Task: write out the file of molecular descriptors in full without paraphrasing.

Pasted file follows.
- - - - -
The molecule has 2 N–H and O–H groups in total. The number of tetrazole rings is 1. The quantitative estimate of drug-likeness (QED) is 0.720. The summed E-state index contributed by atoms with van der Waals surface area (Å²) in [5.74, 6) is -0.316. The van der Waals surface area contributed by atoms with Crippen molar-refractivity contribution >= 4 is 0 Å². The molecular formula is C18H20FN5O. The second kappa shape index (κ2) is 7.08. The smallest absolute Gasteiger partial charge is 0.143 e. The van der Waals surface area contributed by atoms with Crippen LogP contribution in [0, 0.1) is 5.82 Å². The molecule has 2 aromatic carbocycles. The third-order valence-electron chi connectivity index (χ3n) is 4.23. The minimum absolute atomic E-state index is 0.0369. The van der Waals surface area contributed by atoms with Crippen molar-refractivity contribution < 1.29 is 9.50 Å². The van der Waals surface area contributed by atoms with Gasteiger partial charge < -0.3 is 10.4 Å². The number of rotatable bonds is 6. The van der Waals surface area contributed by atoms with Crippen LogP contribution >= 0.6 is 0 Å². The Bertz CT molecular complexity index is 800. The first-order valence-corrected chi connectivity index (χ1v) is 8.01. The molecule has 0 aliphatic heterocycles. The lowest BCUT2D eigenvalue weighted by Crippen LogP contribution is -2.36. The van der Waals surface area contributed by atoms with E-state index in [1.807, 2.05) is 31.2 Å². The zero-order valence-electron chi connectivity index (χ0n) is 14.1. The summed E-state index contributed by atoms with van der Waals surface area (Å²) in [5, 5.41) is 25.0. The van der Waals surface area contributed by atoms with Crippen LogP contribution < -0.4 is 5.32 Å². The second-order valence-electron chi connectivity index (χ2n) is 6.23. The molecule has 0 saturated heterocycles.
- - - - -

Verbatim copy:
The molecule has 2 N–H and O–H groups in total. The number of tetrazole rings is 1. The quantitative estimate of drug-likeness (QED) is 0.720. The summed E-state index contributed by atoms with van der Waals surface area (Å²) in [5.74, 6) is -0.316. The van der Waals surface area contributed by atoms with Crippen molar-refractivity contribution >= 4 is 0 Å². The molecular formula is C18H20FN5O. The second kappa shape index (κ2) is 7.08. The smallest absolute Gasteiger partial charge is 0.143 e. The van der Waals surface area contributed by atoms with Crippen LogP contribution in [0, 0.1) is 5.82 Å². The molecule has 2 aromatic carbocycles. The third-order valence-electron chi connectivity index (χ3n) is 4.23. The minimum absolute atomic E-state index is 0.0369. The van der Waals surface area contributed by atoms with Crippen molar-refractivity contribution < 1.29 is 9.50 Å². The van der Waals surface area contributed by atoms with Gasteiger partial charge < -0.3 is 10.4 Å². The number of rotatable bonds is 6. The van der Waals surface area contributed by atoms with Crippen LogP contribution >= 0.6 is 0 Å². The Bertz CT molecular complexity index is 800. The first-order valence-corrected chi connectivity index (χ1v) is 8.01. The molecule has 0 aliphatic heterocycles. The lowest BCUT2D eigenvalue weighted by Crippen LogP contribution is -2.36. The van der Waals surface area contributed by atoms with E-state index in [1.807, 2.05) is 31.2 Å². The zero-order valence-electron chi connectivity index (χ0n) is 14.1. The summed E-state index contributed by atoms with van der Waals surface area (Å²) in [5, 5.41) is 25.0. The van der Waals surface area contributed by atoms with Crippen LogP contribution < -0.4 is 5.32 Å². The second-order valence-electron chi connectivity index (χ2n) is 6.23. The molecule has 0 saturated heterocycles.